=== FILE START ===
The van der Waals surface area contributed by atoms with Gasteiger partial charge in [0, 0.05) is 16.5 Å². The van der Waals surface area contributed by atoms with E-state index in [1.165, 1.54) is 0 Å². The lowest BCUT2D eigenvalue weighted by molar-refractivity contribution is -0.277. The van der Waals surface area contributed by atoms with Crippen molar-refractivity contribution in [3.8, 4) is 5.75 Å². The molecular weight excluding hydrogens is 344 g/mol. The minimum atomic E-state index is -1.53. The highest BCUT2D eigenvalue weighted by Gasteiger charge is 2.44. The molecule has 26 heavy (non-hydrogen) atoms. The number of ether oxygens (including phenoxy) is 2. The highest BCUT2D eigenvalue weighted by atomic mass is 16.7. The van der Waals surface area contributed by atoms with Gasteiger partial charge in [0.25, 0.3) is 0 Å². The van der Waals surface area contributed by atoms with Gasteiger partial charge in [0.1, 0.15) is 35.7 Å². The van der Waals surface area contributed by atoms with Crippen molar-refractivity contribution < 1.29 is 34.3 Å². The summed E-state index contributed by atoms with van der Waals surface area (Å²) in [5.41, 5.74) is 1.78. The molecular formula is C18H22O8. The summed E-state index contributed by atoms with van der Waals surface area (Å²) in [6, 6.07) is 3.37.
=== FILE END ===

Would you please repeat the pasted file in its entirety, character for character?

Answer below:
The van der Waals surface area contributed by atoms with Gasteiger partial charge in [0, 0.05) is 16.5 Å². The van der Waals surface area contributed by atoms with E-state index in [1.165, 1.54) is 0 Å². The lowest BCUT2D eigenvalue weighted by molar-refractivity contribution is -0.277. The van der Waals surface area contributed by atoms with Crippen molar-refractivity contribution in [3.8, 4) is 5.75 Å². The molecular weight excluding hydrogens is 344 g/mol. The minimum atomic E-state index is -1.53. The highest BCUT2D eigenvalue weighted by Gasteiger charge is 2.44. The molecule has 26 heavy (non-hydrogen) atoms. The number of ether oxygens (including phenoxy) is 2. The highest BCUT2D eigenvalue weighted by atomic mass is 16.7. The van der Waals surface area contributed by atoms with Gasteiger partial charge in [0.25, 0.3) is 0 Å². The van der Waals surface area contributed by atoms with Gasteiger partial charge in [0.1, 0.15) is 35.7 Å². The van der Waals surface area contributed by atoms with Crippen molar-refractivity contribution < 1.29 is 34.3 Å². The summed E-state index contributed by atoms with van der Waals surface area (Å²) in [5.41, 5.74) is 1.78. The molecular formula is C18H22O8. The summed E-state index contributed by atoms with van der Waals surface area (Å²) in [6, 6.07) is 3.37.